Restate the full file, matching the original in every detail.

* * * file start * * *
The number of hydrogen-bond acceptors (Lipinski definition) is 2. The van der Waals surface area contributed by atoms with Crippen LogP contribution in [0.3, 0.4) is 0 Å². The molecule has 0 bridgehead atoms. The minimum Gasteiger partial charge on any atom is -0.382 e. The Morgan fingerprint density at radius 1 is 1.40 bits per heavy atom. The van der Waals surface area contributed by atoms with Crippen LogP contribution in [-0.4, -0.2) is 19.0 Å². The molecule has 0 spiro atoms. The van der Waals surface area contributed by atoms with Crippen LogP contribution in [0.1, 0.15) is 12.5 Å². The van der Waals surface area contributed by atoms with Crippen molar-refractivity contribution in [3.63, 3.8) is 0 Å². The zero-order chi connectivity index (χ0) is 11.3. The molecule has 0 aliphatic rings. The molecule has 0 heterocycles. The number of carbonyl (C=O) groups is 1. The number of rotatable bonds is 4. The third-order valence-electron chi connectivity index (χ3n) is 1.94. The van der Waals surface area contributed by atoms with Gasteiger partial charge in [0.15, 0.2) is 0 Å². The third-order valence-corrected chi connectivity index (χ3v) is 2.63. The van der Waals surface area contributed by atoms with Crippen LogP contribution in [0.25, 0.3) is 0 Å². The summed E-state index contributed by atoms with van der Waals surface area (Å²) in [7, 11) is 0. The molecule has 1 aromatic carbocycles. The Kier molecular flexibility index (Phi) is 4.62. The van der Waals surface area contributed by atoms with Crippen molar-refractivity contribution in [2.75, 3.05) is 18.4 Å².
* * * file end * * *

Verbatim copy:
The number of hydrogen-bond acceptors (Lipinski definition) is 2. The van der Waals surface area contributed by atoms with Crippen LogP contribution in [0.3, 0.4) is 0 Å². The molecule has 0 bridgehead atoms. The minimum Gasteiger partial charge on any atom is -0.382 e. The Morgan fingerprint density at radius 1 is 1.40 bits per heavy atom. The van der Waals surface area contributed by atoms with Crippen LogP contribution in [-0.4, -0.2) is 19.0 Å². The molecule has 0 spiro atoms. The van der Waals surface area contributed by atoms with Crippen LogP contribution in [0.1, 0.15) is 12.5 Å². The van der Waals surface area contributed by atoms with Crippen molar-refractivity contribution in [3.63, 3.8) is 0 Å². The zero-order chi connectivity index (χ0) is 11.3. The molecule has 0 aliphatic rings. The molecule has 0 heterocycles. The number of carbonyl (C=O) groups is 1. The number of rotatable bonds is 4. The third-order valence-electron chi connectivity index (χ3n) is 1.94. The van der Waals surface area contributed by atoms with Gasteiger partial charge in [0.15, 0.2) is 0 Å². The third-order valence-corrected chi connectivity index (χ3v) is 2.63. The van der Waals surface area contributed by atoms with Crippen LogP contribution in [0.25, 0.3) is 0 Å². The summed E-state index contributed by atoms with van der Waals surface area (Å²) in [7, 11) is 0. The molecule has 1 aromatic carbocycles. The Kier molecular flexibility index (Phi) is 4.62. The van der Waals surface area contributed by atoms with Crippen molar-refractivity contribution in [2.75, 3.05) is 18.4 Å².